22 May 2012

Is it about timing? Dunno!

They say it's all about timing.

Today was a case in hand.

This afternoon I was half way between home and Kirkwall taking my good lady to the hospital for a routine appointment when the mobile goes.

It was my trainer. He had just found a nest containing three Dunnock chicks in his garden and they were ready for ringing, was I interested? I sure was. I dropped my good lady off at the hospital and went straight round to my trainer's house, about two minutes from the hospital.

He showed me where the nest was. Mr and Mrs Dunnock couldn't have picked a bush with more thorns on if they had tried. Fortunately on this occassion my trainer retrieved the chicks from the nest and once I had ringed them he also put them back.

That was another new species of chicks for me, the third this year. I wonder what will be next.

19 May 2012

Sanday Sanderlings

Today four members of the Orkney Ringing Group (Colin, Dave, Brian and myself) went over to Sanday to look for colour ringed Sanderling and if the opportunity presented itself  to do a cannon net catch. The group is involved in a study of Sanderling along the Eastern Flyway. The project originally started on North Ronaldsay but was extended to cover Sanday where upto 600 wintering Sanderling gather. I went over to Sanday in November 2010 to spend the weekend ringing mainly Sanderling and Purple Sandpipers and went back in early 2011 for a day to try and get some resightings.

Today's trip saw us at Kirkwall harbour at 07:30 for the 07:40 sailing to Sanday. It was good weather and a very calm crossing. This led to a bit of a first for me as I actually went down into the bowels of the ferry to the cafe and joined the rest of the team to indulge in a bacon butty and a brew. Not bad for someone that usually stays on deck where the horizon can be seen and the wind can be felt on their face!!

On arrival on Sanday we set off across the island checking known sites where Sanderling have been seen/caught in the past. There wasn't a lot about as we worked our way towards Start Point. As we got to one road junction some Lapwing chicks were seen moving about in the field next to the junction. With me and Colin keeping an eye on the chicks Dave and Brian went in to the field to recover them and bring them back to the car for ringing. Once processed Dave returned them back to the field.

We arrived at Scuthvie Bay and things looked more promising with Sanderling feeding from the water's edge right to the back of the beach.  A comprehensive scan of the flock by the four of us didn't find a single colour ringed bird.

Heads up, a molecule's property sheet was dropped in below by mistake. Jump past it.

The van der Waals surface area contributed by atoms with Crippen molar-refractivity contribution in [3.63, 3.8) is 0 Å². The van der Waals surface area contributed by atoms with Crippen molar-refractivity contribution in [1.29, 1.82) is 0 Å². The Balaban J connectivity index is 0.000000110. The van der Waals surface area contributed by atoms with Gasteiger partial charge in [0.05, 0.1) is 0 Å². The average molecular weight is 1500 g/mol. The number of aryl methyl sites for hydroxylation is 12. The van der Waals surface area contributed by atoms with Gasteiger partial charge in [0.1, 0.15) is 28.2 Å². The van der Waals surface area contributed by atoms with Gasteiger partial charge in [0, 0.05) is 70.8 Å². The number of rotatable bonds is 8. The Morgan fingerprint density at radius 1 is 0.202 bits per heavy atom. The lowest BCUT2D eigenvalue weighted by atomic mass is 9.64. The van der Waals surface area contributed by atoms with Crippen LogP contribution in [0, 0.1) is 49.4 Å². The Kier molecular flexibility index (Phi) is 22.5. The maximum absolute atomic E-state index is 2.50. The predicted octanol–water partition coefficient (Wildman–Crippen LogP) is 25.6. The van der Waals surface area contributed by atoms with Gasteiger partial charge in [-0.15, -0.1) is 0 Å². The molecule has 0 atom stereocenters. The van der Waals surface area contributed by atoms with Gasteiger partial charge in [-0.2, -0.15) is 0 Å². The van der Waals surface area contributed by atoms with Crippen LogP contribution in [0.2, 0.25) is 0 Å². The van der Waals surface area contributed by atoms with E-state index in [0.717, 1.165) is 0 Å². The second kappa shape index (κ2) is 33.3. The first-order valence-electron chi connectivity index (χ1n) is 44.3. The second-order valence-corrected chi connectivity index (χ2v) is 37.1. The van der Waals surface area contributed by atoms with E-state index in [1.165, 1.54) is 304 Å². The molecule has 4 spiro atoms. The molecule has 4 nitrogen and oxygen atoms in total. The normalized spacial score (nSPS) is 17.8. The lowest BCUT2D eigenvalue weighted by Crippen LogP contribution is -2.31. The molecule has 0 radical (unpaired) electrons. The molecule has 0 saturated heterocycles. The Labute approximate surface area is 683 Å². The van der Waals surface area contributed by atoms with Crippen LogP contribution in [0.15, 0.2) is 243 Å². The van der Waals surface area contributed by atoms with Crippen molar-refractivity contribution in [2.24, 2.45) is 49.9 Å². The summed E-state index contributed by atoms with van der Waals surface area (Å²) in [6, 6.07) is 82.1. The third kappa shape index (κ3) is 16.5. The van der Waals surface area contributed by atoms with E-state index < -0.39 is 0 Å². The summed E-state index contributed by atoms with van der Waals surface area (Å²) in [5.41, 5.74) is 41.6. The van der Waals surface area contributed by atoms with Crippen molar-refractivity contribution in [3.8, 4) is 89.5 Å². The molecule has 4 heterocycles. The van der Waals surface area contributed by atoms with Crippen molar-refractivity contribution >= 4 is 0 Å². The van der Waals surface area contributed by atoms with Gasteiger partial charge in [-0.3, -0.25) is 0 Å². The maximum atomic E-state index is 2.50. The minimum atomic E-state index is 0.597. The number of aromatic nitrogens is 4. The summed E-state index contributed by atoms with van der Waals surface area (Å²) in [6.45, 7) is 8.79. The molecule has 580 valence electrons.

We decided to set the cannon net up and go for a catch. We caught a total of 34 birds; 1 Turnstone, 4 Ring Plover and 29 Sanderling (none of which were ringed). We then set about processing the birds. I was on ringing duties, with Dave doing the wing and foot measurements and logging all the details, Brian was doing bill measurements and weighing and Colin had the fiddly task of fitting the colour rings to the Sanderling. Brian and Dave were also doing the ageing and sexing. The Ring Plover were a new species for my ringing list.

Once all the Sanderlings had been processed each bird then had its photograph taken so that the photos could be sent off to someone who is studying Sanderling plumage.

By now it had turned 2pm and it was time for a quick bite of lunch before resuming the hunt for colour ringed birds. Dave and Brian started at the south end of Scuthvie Bay and headed North along the bay, Colin and myself went up to the North end of the Bay of Sowerdie and headed South and we all met up where the two bays join.

Between us we managed to find five of our birds with full colour ring combinations, two with incomplete combinations and two birds with metal rings only.  A total of nine birds out of approximately 350 birds checked. 

In addition Brian and Dave found a Sanderling with a complete blue flagged combination of colour rings. Checking the records when we got back it was confirmed that this bird was ringed at Zackenberg, Greenland last year as a breeding adult female and has been seen since near Aberdeen on numerous occassions.

   24 Jul 11     Ythan Estuary, Aberdeenshire
   30 Sep 11    Blackdog, Aberdeenshire
   3 Dec 11     Ythan Estuary, Aberdeenshire
   21 Jan 12     Blackdog, Aberdeenshire
   5 Feb 12      Blackdog, Aberdeenshire
   4 Apr 12      Donmouth, Aberdeen
   19 May 12   Sanday, Orkney

So hopefully she is now on her way back to Greenland.

This is the second record of a Greenland breeding bird in Orkney, following quickly from the one seen on North Ronaldsay recently.

So all in all a bit of a mixed day. Good that we caught and colour ringed some more birds and in some ways a bit disappointing at the lack of our birds with colour rings. However, given the number of Sanderling that have now been colour ringed in Orkney, some thing like over 200, were we just unlucky or had our birds moved on and we were looking at birds that had arrived from further South?